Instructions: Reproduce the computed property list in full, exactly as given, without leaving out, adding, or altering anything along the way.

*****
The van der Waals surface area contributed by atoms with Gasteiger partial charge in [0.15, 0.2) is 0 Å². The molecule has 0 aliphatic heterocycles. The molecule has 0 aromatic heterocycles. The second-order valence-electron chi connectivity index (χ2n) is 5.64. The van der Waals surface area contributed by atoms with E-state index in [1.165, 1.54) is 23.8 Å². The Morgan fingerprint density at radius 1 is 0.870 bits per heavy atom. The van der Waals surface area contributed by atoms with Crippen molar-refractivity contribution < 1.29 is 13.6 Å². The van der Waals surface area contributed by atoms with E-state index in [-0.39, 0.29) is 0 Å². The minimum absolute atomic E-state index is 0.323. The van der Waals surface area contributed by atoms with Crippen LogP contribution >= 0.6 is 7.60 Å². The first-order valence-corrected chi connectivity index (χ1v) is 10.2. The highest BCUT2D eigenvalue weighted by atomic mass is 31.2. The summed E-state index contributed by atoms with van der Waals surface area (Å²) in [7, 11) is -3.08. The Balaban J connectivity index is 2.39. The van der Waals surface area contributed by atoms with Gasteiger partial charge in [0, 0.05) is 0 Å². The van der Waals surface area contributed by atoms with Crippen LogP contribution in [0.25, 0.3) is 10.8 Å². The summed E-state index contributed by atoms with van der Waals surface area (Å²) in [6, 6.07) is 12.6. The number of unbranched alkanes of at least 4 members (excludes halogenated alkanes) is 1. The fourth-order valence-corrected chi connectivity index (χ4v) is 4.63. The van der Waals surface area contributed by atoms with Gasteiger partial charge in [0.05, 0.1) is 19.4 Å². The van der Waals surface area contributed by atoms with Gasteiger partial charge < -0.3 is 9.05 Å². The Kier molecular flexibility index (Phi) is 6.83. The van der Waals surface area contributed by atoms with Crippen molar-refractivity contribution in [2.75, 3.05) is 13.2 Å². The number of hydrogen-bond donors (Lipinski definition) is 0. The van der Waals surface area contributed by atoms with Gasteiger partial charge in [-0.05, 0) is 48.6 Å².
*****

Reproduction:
The van der Waals surface area contributed by atoms with Gasteiger partial charge in [0.15, 0.2) is 0 Å². The molecule has 0 aliphatic heterocycles. The molecule has 0 aromatic heterocycles. The second-order valence-electron chi connectivity index (χ2n) is 5.64. The van der Waals surface area contributed by atoms with E-state index in [1.165, 1.54) is 23.8 Å². The Morgan fingerprint density at radius 1 is 0.870 bits per heavy atom. The van der Waals surface area contributed by atoms with Crippen molar-refractivity contribution < 1.29 is 13.6 Å². The van der Waals surface area contributed by atoms with E-state index in [-0.39, 0.29) is 0 Å². The minimum absolute atomic E-state index is 0.323. The van der Waals surface area contributed by atoms with Crippen LogP contribution >= 0.6 is 7.60 Å². The first-order valence-corrected chi connectivity index (χ1v) is 10.2. The highest BCUT2D eigenvalue weighted by atomic mass is 31.2. The summed E-state index contributed by atoms with van der Waals surface area (Å²) in [7, 11) is -3.08. The Balaban J connectivity index is 2.39. The van der Waals surface area contributed by atoms with Gasteiger partial charge in [0, 0.05) is 0 Å². The van der Waals surface area contributed by atoms with Crippen LogP contribution in [0.25, 0.3) is 10.8 Å². The summed E-state index contributed by atoms with van der Waals surface area (Å²) in [6, 6.07) is 12.6. The number of unbranched alkanes of at least 4 members (excludes halogenated alkanes) is 1. The fourth-order valence-corrected chi connectivity index (χ4v) is 4.63. The van der Waals surface area contributed by atoms with Gasteiger partial charge in [0.05, 0.1) is 19.4 Å². The van der Waals surface area contributed by atoms with Gasteiger partial charge < -0.3 is 9.05 Å². The Kier molecular flexibility index (Phi) is 6.83. The van der Waals surface area contributed by atoms with Crippen molar-refractivity contribution in [2.75, 3.05) is 13.2 Å². The number of hydrogen-bond donors (Lipinski definition) is 0. The van der Waals surface area contributed by atoms with Gasteiger partial charge in [-0.05, 0) is 48.6 Å².